Preferences are assumed to play a crucial role in many phenomena that are studied in learning psychology, social psychology, consumer science, emotion research, and clinical psychology. Given the pervasive impact that preferences have on behaviour, it is important to know where these likes and dislikes come from. Although some preferences are genetically determined, most stem from learning that took place during the lifetime of the individual. In this special issue, the editors focus on one such type of learning: associative learning of likes and dislikes, that is, changes in liking that are due to the pairing of stimuli. Prior studies on evaluative conditioning have shown that pairing an affectively neutral stimulus with an affectively positive or negative stimulus will change the liking of the originally neutral stimulus. The papers that are part of this special issue explore the relevance of evaluative conditioning for social psychology, provide new data about the impact of contingency awareness, attention, and extinction trials on evaluative conditioning, and examine whether pairing stimuli can also result in the transfer of non-evaluative stimulus properties.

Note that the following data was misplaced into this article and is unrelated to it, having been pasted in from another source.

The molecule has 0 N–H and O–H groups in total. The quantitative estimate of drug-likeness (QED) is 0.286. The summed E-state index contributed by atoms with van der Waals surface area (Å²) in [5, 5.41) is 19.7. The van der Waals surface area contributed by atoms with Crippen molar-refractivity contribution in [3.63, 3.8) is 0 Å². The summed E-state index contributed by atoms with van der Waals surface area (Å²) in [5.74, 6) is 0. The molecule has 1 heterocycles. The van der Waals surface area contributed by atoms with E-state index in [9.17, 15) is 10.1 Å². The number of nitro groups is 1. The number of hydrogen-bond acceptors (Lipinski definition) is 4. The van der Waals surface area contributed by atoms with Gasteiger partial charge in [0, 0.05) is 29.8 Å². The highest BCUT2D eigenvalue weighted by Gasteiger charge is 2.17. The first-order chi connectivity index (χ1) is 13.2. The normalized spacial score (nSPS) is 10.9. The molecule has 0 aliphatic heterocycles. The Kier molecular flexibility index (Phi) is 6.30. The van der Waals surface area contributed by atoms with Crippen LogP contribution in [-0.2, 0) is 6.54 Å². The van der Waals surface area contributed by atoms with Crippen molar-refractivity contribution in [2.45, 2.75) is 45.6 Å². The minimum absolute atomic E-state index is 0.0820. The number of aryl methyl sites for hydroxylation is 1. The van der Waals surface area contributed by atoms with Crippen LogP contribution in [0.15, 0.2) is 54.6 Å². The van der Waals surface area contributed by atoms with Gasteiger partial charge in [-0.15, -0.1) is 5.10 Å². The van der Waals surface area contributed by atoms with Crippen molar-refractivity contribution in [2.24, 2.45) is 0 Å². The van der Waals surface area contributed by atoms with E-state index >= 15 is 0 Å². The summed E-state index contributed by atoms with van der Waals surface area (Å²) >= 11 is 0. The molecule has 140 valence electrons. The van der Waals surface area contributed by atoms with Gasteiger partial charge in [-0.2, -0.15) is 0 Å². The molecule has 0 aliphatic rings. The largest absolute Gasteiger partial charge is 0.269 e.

J. De Houwer, F. Baeyens, A. Field, Associative Learning of Likes and Dislikes: Some Current Controversies and Possible Ways Forward. E. Walther, B. Nagengast, C. Trasselli, Evaluative Conditioning in Social Psychology: Facts and Speculations. M. Hammerl, E.P. Fulcher, Reactance in Affective-evaluative Learning: Outside of Conscious Control? A.P. Field, A.C. Moore, Dissociating the Effects of Attention and Contingency Awareness on Evaluative Conditioning Effects in the Visual Paradigm. E. Diaz, G. Ruis, F. Baeyens, Resistance to Extinction of Human Evaluative Conditioning Using a Between-subjects Design. O.V. Lipp, H.M. Purkis, No Support for Dual Process Accounts of Human Affective Learning in Simple Pavlovian Conditioning. T. Meersmans, J. De Houwer, F. Baeyens, T. Randell, P. Eelen, Beyond Evaluative Conditioning: Searching for Associative Transfer of Non-evaluative Stimulus Properties.